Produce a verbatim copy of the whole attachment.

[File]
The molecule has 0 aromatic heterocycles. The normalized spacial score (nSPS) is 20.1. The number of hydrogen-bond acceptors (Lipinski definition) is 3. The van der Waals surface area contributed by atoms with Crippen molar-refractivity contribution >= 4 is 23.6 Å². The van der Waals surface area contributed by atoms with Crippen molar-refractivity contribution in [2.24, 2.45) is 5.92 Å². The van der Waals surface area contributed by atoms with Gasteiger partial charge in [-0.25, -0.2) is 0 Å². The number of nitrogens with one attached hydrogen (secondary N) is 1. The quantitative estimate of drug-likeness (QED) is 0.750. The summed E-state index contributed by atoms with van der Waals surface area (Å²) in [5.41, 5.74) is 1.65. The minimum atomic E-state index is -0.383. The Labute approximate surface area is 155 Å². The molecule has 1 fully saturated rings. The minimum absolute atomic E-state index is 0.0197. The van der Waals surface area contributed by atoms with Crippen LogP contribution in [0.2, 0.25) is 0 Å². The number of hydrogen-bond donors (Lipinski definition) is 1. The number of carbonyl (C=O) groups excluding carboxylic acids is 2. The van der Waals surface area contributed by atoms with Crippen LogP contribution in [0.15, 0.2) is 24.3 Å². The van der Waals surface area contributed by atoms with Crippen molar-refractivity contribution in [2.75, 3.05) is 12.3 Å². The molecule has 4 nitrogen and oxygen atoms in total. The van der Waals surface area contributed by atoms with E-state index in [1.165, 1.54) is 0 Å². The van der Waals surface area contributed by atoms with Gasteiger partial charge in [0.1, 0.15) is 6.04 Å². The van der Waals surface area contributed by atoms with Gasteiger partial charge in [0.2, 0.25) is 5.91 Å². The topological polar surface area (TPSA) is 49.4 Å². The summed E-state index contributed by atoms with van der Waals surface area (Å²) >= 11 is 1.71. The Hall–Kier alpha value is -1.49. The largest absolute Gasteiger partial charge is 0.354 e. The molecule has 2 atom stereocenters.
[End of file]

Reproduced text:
The molecule has 0 aromatic heterocycles. The normalized spacial score (nSPS) is 20.1. The number of hydrogen-bond acceptors (Lipinski definition) is 3. The van der Waals surface area contributed by atoms with Crippen molar-refractivity contribution >= 4 is 23.6 Å². The van der Waals surface area contributed by atoms with Crippen molar-refractivity contribution in [2.24, 2.45) is 5.92 Å². The van der Waals surface area contributed by atoms with Gasteiger partial charge in [-0.25, -0.2) is 0 Å². The number of nitrogens with one attached hydrogen (secondary N) is 1. The quantitative estimate of drug-likeness (QED) is 0.750. The summed E-state index contributed by atoms with van der Waals surface area (Å²) in [5.41, 5.74) is 1.65. The minimum atomic E-state index is -0.383. The Labute approximate surface area is 155 Å². The molecule has 1 fully saturated rings. The minimum absolute atomic E-state index is 0.0197. The van der Waals surface area contributed by atoms with Crippen LogP contribution in [0.2, 0.25) is 0 Å². The number of hydrogen-bond donors (Lipinski definition) is 1. The number of carbonyl (C=O) groups excluding carboxylic acids is 2. The van der Waals surface area contributed by atoms with Crippen LogP contribution in [0.15, 0.2) is 24.3 Å². The van der Waals surface area contributed by atoms with Crippen molar-refractivity contribution in [2.75, 3.05) is 12.3 Å². The molecule has 4 nitrogen and oxygen atoms in total. The van der Waals surface area contributed by atoms with E-state index in [1.165, 1.54) is 0 Å². The van der Waals surface area contributed by atoms with Gasteiger partial charge in [0.1, 0.15) is 6.04 Å². The van der Waals surface area contributed by atoms with Gasteiger partial charge in [0.2, 0.25) is 5.91 Å². The topological polar surface area (TPSA) is 49.4 Å². The summed E-state index contributed by atoms with van der Waals surface area (Å²) >= 11 is 1.71. The Hall–Kier alpha value is -1.49. The largest absolute Gasteiger partial charge is 0.354 e. The molecule has 2 atom stereocenters.